Navigation Links
Avalanche photodiodes target bioterrorism agents
Date:6/26/2008

Researchers have shown that a new class of ultraviolet photodiode could help meet the U.S. military's pressing requirement for compact, reliable and cost-effective sensors to detect anthrax and other bioterrorism agents in the air.

"The military is currently using photomultiplier tubes, which are bulky, fragile and require a lot of power to run them, or silicon photodiodes that require a complex filter so that they only detect the desired ultraviolet light," said Russell Dupuis, Steve W. Chaddick Endowed Chair in Electro-Optics in Georgia Tech's School of Electrical and Computer Engineering (ECE) and a Georgia Research Alliance Eminent Scholar.

New research shows that ultraviolet avalanche photodiodes offer the high gain, reliability and robustness needed to detect these agents and help authorities rapidly contain an incident like the 2001 anthrax attacks. The fabrication methods and device characteristics were described at the 50th Electronic Materials Conference in Santa Barbara on June 25. Details of the photodiodes were also published in the February 14 issue of the journal Electronics Letters and the November 2007 issue of the journal IEEE Photonics Technology Letters.

ECE associate professor Douglas Yoder, assistant professor Shyh-Chiang Shen and senior research engineer Jae-Hyun Ryou collaborated on this research, which is funded by the Defense Advanced Research Projects Agency (DARPA) and the Georgia Research Alliance.

The team chose to develop avalanche photodiodes for this bioterrorism application because the devices can detect the signature fluorescence of biological molecules in a sample of air. Since most of the molecules of interest to the researchers emit ultraviolet light, they designed special photodiodes that detect the fluorescence in the ultraviolet region, but have no response to visible light.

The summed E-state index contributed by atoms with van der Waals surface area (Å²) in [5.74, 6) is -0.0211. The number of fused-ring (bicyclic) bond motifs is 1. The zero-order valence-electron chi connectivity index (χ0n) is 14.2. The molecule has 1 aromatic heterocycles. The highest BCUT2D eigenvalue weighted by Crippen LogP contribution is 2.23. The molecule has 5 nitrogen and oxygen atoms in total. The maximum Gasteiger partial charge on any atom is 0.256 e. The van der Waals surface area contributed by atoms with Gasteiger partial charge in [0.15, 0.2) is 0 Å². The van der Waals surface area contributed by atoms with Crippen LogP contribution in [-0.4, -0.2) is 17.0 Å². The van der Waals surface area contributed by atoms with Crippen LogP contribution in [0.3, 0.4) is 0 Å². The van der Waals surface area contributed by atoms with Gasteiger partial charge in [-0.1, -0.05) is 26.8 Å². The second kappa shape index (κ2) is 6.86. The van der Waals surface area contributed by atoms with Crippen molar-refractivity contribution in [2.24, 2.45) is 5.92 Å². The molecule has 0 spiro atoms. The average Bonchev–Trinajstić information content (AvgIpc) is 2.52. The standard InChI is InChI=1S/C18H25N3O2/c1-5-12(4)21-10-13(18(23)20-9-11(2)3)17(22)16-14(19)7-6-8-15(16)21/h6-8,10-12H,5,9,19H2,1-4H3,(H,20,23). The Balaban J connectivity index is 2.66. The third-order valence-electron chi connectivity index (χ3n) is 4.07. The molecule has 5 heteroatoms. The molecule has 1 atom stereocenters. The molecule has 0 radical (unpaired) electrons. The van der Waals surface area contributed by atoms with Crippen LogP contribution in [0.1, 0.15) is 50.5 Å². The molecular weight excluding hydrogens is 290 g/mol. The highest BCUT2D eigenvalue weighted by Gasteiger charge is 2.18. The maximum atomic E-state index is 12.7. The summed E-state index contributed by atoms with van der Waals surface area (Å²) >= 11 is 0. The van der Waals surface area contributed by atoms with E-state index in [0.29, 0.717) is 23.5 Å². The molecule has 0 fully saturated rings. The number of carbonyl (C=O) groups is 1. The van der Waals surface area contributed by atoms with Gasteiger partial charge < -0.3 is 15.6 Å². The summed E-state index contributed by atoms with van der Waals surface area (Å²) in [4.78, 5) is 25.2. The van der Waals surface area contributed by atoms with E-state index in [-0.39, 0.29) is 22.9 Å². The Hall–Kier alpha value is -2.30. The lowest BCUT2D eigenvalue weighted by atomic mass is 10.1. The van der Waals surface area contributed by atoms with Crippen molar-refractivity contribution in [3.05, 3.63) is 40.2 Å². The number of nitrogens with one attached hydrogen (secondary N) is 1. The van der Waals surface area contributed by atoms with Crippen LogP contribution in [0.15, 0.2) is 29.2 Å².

"We built our photodiodes with gallium nitride, which is a semiconductor that can be used to create photodiodes that require no filters because this material has an inherent response to ultraviolet, but no response to visible light or solar flux," explained Dupuis.

To improve the sensitivity at ultraviolet wavelengths, the researchers designed the gallium nitride photodiodes to operate in a mode that employs avalanche multiplication. The avalanche multiplication phenomenon is used to multiply normally tiny currents by factors of up to one million, thus dramatically increasing the device gain.

Avalanche photodiodes can create much larger currents for each photon compared to normal photodiodes. Once the necessary electric field strength has been achieved inside the device, the avalanche effect starts with just one free electron. Since the illuminated photodiode will contain many free electrons, an avalanche will always occur if the electric field is large enough.